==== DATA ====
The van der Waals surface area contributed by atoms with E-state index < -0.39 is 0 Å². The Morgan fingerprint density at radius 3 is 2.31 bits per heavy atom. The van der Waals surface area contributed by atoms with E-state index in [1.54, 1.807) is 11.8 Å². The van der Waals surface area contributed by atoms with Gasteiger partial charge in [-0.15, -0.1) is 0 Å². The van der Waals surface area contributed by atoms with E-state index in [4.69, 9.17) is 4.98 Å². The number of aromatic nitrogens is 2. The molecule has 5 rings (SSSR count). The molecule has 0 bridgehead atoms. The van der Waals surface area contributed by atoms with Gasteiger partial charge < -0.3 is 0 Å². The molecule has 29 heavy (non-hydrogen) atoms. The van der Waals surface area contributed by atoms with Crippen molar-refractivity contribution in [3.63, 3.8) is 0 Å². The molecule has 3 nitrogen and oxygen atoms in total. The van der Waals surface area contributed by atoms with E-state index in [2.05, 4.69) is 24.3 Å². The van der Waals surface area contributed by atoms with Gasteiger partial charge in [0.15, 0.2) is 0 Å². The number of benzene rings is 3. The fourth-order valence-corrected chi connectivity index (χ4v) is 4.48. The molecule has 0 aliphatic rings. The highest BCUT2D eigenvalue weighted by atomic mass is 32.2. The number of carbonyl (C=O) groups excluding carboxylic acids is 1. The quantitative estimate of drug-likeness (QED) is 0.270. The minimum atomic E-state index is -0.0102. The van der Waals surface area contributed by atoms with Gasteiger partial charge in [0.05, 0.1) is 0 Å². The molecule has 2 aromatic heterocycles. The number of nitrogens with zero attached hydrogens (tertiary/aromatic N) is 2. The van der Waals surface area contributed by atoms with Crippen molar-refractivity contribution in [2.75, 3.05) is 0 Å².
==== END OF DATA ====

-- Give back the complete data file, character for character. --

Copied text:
The van der Waals surface area contributed by atoms with E-state index < -0.39 is 0 Å². The Morgan fingerprint density at radius 3 is 2.31 bits per heavy atom. The van der Waals surface area contributed by atoms with E-state index in [1.54, 1.807) is 11.8 Å². The van der Waals surface area contributed by atoms with Gasteiger partial charge in [-0.15, -0.1) is 0 Å². The van der Waals surface area contributed by atoms with E-state index in [4.69, 9.17) is 4.98 Å². The number of aromatic nitrogens is 2. The molecule has 5 rings (SSSR count). The molecule has 0 bridgehead atoms. The van der Waals surface area contributed by atoms with Gasteiger partial charge < -0.3 is 0 Å². The molecule has 29 heavy (non-hydrogen) atoms. The van der Waals surface area contributed by atoms with Crippen molar-refractivity contribution in [3.63, 3.8) is 0 Å². The molecule has 3 nitrogen and oxygen atoms in total. The van der Waals surface area contributed by atoms with E-state index in [2.05, 4.69) is 24.3 Å². The van der Waals surface area contributed by atoms with Gasteiger partial charge in [0.15, 0.2) is 0 Å². The number of benzene rings is 3. The fourth-order valence-corrected chi connectivity index (χ4v) is 4.48. The molecule has 0 aliphatic rings. The highest BCUT2D eigenvalue weighted by atomic mass is 32.2. The number of carbonyl (C=O) groups excluding carboxylic acids is 1. The quantitative estimate of drug-likeness (QED) is 0.270. The minimum atomic E-state index is -0.0102. The van der Waals surface area contributed by atoms with Gasteiger partial charge in [0.05, 0.1) is 0 Å². The molecule has 2 aromatic heterocycles. The number of nitrogens with zero attached hydrogens (tertiary/aromatic N) is 2. The van der Waals surface area contributed by atoms with Crippen molar-refractivity contribution in [2.75, 3.05) is 0 Å².